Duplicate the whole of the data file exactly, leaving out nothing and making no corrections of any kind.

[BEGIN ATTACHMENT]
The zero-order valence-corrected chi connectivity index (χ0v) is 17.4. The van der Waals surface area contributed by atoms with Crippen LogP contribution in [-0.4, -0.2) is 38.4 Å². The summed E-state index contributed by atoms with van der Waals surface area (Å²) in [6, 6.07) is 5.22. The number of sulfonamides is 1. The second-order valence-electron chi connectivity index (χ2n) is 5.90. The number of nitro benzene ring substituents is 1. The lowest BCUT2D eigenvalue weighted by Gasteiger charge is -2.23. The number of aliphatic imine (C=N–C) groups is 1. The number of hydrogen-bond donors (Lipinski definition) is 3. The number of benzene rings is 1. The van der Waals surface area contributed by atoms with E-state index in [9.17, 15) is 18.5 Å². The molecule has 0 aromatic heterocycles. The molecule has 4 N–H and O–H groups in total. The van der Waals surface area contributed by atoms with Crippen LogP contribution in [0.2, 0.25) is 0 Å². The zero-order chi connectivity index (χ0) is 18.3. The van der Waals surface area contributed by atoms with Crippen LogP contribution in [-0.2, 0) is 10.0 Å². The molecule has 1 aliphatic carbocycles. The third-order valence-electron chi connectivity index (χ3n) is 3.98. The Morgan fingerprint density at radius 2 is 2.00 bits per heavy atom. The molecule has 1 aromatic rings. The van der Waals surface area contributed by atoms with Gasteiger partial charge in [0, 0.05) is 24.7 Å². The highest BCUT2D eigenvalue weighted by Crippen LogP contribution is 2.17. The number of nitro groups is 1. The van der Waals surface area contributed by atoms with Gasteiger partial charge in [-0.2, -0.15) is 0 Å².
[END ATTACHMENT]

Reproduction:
The zero-order valence-corrected chi connectivity index (χ0v) is 17.4. The van der Waals surface area contributed by atoms with Crippen LogP contribution in [-0.4, -0.2) is 38.4 Å². The summed E-state index contributed by atoms with van der Waals surface area (Å²) in [6, 6.07) is 5.22. The number of sulfonamides is 1. The second-order valence-electron chi connectivity index (χ2n) is 5.90. The number of nitro benzene ring substituents is 1. The lowest BCUT2D eigenvalue weighted by Gasteiger charge is -2.23. The number of aliphatic imine (C=N–C) groups is 1. The number of hydrogen-bond donors (Lipinski definition) is 3. The number of benzene rings is 1. The van der Waals surface area contributed by atoms with E-state index in [9.17, 15) is 18.5 Å². The molecule has 0 aromatic heterocycles. The molecule has 4 N–H and O–H groups in total. The van der Waals surface area contributed by atoms with Crippen LogP contribution in [0.2, 0.25) is 0 Å². The zero-order chi connectivity index (χ0) is 18.3. The van der Waals surface area contributed by atoms with Crippen LogP contribution in [-0.2, 0) is 10.0 Å². The molecule has 1 aliphatic carbocycles. The third-order valence-electron chi connectivity index (χ3n) is 3.98. The Morgan fingerprint density at radius 2 is 2.00 bits per heavy atom. The molecule has 1 aromatic rings. The van der Waals surface area contributed by atoms with Gasteiger partial charge in [0, 0.05) is 24.7 Å². The highest BCUT2D eigenvalue weighted by Crippen LogP contribution is 2.17. The number of nitro groups is 1. The van der Waals surface area contributed by atoms with Gasteiger partial charge in [-0.2, -0.15) is 0 Å².